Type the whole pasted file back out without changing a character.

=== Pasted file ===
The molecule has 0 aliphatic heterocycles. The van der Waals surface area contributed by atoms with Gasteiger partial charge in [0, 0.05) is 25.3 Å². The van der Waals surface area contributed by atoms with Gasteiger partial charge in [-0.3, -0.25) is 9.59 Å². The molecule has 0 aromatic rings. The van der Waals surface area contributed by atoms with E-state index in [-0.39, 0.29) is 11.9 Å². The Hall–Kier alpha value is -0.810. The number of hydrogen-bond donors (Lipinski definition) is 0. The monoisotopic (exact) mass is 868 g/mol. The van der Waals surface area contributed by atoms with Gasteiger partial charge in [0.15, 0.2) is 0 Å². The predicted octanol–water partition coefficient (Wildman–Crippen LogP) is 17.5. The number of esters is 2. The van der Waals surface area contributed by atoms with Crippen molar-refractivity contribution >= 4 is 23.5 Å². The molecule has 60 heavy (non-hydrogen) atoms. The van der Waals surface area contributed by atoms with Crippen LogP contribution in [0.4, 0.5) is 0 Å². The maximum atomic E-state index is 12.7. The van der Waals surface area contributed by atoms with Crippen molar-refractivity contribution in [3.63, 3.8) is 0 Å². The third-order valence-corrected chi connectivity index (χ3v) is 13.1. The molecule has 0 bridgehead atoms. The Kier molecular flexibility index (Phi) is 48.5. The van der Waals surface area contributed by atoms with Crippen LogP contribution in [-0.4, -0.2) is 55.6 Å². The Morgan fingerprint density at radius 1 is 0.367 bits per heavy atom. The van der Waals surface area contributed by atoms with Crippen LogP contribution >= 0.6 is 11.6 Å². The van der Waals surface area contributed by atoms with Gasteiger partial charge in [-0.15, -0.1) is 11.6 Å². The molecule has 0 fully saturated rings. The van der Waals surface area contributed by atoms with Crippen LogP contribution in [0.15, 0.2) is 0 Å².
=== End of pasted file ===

The molecule has 0 aliphatic heterocycles. The van der Waals surface area contributed by atoms with Gasteiger partial charge in [0, 0.05) is 25.3 Å². The van der Waals surface area contributed by atoms with Gasteiger partial charge in [-0.3, -0.25) is 9.59 Å². The molecule has 0 aromatic rings. The van der Waals surface area contributed by atoms with E-state index in [-0.39, 0.29) is 11.9 Å². The Hall–Kier alpha value is -0.810. The number of hydrogen-bond donors (Lipinski definition) is 0. The monoisotopic (exact) mass is 868 g/mol. The van der Waals surface area contributed by atoms with Gasteiger partial charge in [0.15, 0.2) is 0 Å². The predicted octanol–water partition coefficient (Wildman–Crippen LogP) is 17.5. The number of esters is 2. The van der Waals surface area contributed by atoms with Crippen molar-refractivity contribution >= 4 is 23.5 Å². The molecule has 60 heavy (non-hydrogen) atoms. The van der Waals surface area contributed by atoms with Crippen LogP contribution in [0.4, 0.5) is 0 Å². The maximum atomic E-state index is 12.7. The van der Waals surface area contributed by atoms with Crippen molar-refractivity contribution in [3.63, 3.8) is 0 Å². The third-order valence-corrected chi connectivity index (χ3v) is 13.1. The molecule has 0 bridgehead atoms. The Kier molecular flexibility index (Phi) is 48.5. The van der Waals surface area contributed by atoms with Crippen LogP contribution in [-0.4, -0.2) is 55.6 Å². The Morgan fingerprint density at radius 1 is 0.367 bits per heavy atom. The van der Waals surface area contributed by atoms with Crippen LogP contribution >= 0.6 is 11.6 Å². The van der Waals surface area contributed by atoms with Gasteiger partial charge in [-0.15, -0.1) is 11.6 Å². The molecule has 0 fully saturated rings. The van der Waals surface area contributed by atoms with Crippen LogP contribution in [0.15, 0.2) is 0 Å².